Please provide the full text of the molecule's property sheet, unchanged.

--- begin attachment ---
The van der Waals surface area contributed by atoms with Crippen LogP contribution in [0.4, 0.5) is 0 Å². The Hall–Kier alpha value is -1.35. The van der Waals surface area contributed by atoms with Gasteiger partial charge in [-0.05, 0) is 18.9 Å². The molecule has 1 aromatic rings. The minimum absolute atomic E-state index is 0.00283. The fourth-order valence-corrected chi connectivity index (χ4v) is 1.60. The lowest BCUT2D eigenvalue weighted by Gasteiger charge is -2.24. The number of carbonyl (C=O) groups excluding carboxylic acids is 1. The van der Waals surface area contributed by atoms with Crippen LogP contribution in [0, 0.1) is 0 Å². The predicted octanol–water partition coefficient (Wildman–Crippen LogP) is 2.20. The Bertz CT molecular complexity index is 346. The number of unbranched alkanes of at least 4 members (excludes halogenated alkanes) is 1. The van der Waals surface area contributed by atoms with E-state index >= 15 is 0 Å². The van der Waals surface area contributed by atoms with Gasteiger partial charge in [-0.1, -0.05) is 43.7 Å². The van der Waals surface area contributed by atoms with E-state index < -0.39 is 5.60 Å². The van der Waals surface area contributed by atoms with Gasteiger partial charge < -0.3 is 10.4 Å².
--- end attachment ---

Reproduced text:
The van der Waals surface area contributed by atoms with Crippen LogP contribution in [0.4, 0.5) is 0 Å². The Hall–Kier alpha value is -1.35. The van der Waals surface area contributed by atoms with Gasteiger partial charge in [-0.05, 0) is 18.9 Å². The molecule has 1 aromatic rings. The minimum absolute atomic E-state index is 0.00283. The fourth-order valence-corrected chi connectivity index (χ4v) is 1.60. The lowest BCUT2D eigenvalue weighted by Gasteiger charge is -2.24. The number of carbonyl (C=O) groups excluding carboxylic acids is 1. The van der Waals surface area contributed by atoms with Crippen LogP contribution in [0, 0.1) is 0 Å². The predicted octanol–water partition coefficient (Wildman–Crippen LogP) is 2.20. The Bertz CT molecular complexity index is 346. The number of unbranched alkanes of at least 4 members (excludes halogenated alkanes) is 1. The van der Waals surface area contributed by atoms with E-state index >= 15 is 0 Å². The van der Waals surface area contributed by atoms with Gasteiger partial charge in [-0.1, -0.05) is 43.7 Å². The van der Waals surface area contributed by atoms with E-state index < -0.39 is 5.60 Å². The van der Waals surface area contributed by atoms with Gasteiger partial charge < -0.3 is 10.4 Å².